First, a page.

Transnational Masculinities SyllabusFeminist studies of masculinity are integrative, interdisciplinary, and transnational. An in-depth examination of the relational nature of masculinity and how hegemonic masculinity is produced through institutions like sports, media, military, family, religion, and nationhood. Central to analysis will be how a web of masculinities produces different outcomes for men based on their race, age, class, sexuality, ability, and positioning within transnational politics and economies.
How to be Single and Happy SyllabusThis article describes a course that shows how students can learn how to thrive as singles in a world where less people are getting married yet the stigma against singlehood remains.
First-Year Seminar (FYS) - Getting Schooled: The Promises and Problems of College in AmericaThis course takes several unique approaches to the first-year seminar—a staple course in the curriculum at many liberal arts-focused institutions. FYS courses at this institution, as at many others, are offered in a small, face-to-face format twice per week for new first-year or transfer students, and they provide an entree into engaged forms of learning grounded in reading, discussing, and writing about ideas. In this FYS course, two elements introduce novel and effective strategies. First, the course content focuses on social problems related to higher education, particularly ongoing controversies around a) the purpose of higher education; b) inequity in access to higher education; and c) teaching and curricula in college.&nbsp; By focusing on a topic that is both familiar to students but also new as a subject of scholarly analysis, the course connects students’ personal experiences to pressing public questions about higher education, situating their lives and challenges within interdisciplinary frameworks, including historical, political, economic, philosophical, and sociological lenses. It also introduces new forms of multi-media writing through social annotation activities and a podcast production assignment linked to a written research paper. As such, it offers several approaches to the first-year seminar course that have proved especially rich for students.
Environmental Sustainability in SportThis syllabus is for a course focused on environmental sustainability in the sport industry. Most likely this course would be taught as an elective course within a sport management or sport administration program, along with other traditional management courses focused on marketing, communications, ethics, or finance. The course is intended for use in sport management programs at the graduate or undergraduate level. As the syllabus is presented below, it would be for graduate students. However, it would be possible with modification to adjust the course for use at the undergraduate level. The purpose of the course is to help students develop a fundamental understanding of environmental sustainability in sport and ways sport managers can operate within the sport industry in an environmentally sustainable way.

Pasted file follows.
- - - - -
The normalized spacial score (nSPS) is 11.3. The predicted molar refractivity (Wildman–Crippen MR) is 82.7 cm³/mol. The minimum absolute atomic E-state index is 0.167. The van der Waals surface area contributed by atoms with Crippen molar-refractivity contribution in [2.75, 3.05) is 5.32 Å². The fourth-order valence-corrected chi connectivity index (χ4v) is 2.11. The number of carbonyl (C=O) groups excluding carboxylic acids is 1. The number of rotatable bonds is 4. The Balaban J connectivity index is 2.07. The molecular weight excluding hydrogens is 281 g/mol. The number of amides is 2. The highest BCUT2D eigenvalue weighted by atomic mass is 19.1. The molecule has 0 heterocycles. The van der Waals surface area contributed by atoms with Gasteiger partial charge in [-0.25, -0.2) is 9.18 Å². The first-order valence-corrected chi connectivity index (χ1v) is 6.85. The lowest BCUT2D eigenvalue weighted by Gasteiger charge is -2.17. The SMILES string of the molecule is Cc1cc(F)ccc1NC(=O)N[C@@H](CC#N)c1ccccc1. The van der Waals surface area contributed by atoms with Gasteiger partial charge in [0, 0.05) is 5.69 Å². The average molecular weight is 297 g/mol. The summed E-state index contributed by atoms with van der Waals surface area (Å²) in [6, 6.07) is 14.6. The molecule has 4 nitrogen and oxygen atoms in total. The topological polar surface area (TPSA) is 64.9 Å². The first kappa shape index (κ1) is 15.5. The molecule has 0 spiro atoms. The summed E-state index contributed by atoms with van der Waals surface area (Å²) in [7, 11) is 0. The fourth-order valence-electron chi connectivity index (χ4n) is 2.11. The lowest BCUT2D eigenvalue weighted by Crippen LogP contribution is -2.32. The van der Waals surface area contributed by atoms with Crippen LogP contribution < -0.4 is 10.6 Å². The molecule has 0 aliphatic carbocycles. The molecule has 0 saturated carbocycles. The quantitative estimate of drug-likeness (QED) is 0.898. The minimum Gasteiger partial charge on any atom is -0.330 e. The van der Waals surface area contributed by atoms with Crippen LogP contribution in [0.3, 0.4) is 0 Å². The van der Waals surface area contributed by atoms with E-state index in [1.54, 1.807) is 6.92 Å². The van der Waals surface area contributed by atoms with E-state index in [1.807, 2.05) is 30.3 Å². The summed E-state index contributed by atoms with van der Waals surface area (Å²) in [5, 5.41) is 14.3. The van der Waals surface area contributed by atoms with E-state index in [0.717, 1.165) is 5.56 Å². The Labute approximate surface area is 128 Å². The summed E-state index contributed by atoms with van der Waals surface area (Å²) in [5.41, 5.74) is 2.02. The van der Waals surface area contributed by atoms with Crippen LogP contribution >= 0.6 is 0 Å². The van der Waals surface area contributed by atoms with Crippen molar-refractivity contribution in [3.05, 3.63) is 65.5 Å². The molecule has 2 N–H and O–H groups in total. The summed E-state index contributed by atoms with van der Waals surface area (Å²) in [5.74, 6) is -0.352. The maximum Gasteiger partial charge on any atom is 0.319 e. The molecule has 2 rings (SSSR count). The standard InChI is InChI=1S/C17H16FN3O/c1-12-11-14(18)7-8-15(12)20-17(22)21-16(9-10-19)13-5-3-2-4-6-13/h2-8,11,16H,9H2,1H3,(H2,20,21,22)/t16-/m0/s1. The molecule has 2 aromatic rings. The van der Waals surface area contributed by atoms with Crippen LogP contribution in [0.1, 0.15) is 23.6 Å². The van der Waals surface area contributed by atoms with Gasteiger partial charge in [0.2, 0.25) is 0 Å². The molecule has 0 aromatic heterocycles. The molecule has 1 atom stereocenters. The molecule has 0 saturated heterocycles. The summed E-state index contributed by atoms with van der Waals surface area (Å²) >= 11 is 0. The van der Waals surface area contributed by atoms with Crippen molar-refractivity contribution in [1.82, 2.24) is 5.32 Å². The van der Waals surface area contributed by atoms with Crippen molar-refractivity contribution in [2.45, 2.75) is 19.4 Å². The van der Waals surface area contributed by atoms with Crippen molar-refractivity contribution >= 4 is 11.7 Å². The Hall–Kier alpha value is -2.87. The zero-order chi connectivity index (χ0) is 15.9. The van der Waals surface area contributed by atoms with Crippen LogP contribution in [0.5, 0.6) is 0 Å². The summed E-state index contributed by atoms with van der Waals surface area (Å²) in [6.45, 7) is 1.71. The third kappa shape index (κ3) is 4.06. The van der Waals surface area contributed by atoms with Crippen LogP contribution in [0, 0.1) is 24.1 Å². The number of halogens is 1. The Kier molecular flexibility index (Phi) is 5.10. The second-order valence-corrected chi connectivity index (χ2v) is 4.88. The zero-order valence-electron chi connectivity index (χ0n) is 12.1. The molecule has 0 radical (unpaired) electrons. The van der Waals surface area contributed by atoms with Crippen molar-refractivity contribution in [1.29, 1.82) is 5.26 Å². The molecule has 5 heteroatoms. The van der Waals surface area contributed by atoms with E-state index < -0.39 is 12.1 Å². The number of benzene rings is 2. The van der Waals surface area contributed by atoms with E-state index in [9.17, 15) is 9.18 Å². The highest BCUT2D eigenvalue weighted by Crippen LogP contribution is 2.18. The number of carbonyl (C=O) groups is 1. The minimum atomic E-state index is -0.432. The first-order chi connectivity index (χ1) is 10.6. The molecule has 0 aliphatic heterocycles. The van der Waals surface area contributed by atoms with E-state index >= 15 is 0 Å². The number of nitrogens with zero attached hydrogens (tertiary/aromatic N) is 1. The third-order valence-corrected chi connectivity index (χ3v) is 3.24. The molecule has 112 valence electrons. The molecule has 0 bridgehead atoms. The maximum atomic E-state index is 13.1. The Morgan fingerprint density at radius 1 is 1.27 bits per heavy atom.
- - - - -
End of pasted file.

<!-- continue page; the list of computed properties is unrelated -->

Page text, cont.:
Development of the Training for Higher Education Teaching with the Focus on student-centered Conceptions of TeachingFormal courses offered for teaching in higher education often focus on the teaching process itself. For example, course planning or the assessment practices are typical issues in formal academic teacher trainings (Tremp, 2009). The support of reflection processes of underlying individual conceptions of teaching is often neglected in faculty development portfolios (Ginns, Kitay,& Prosser, 2008).
Constructing English Medium indicators in the shipping courses of Taiwan's higher educationEnglish is a common language in the global maritime industry and many countries are now moving towards the use of English as a Medium of Instruction (EMI) to deliver their courses. Such a medium increases students’ proficiency in the common language used and also allows institutions to recruit students from different parts of the world. Yet, delivering such instruction using EMI is not without its challenges. This paper uses a fuzzy AHP (Analytic Hierarchy Process) to identify key indicators influencing English Medium Instruction (EMI) in the maritime courses of Taiwan’s Higher Education. Based on literature reviews and expert interviews, an evaluation model with four indicators and thirteen sub-indicators is developed. Questionnaire participants include three groups: university English teachers, university maritime teachers, and maritime practitioners. The results of empirical survey could provide valuable references (e.g. curriculum adjustment) for EMI design in the university.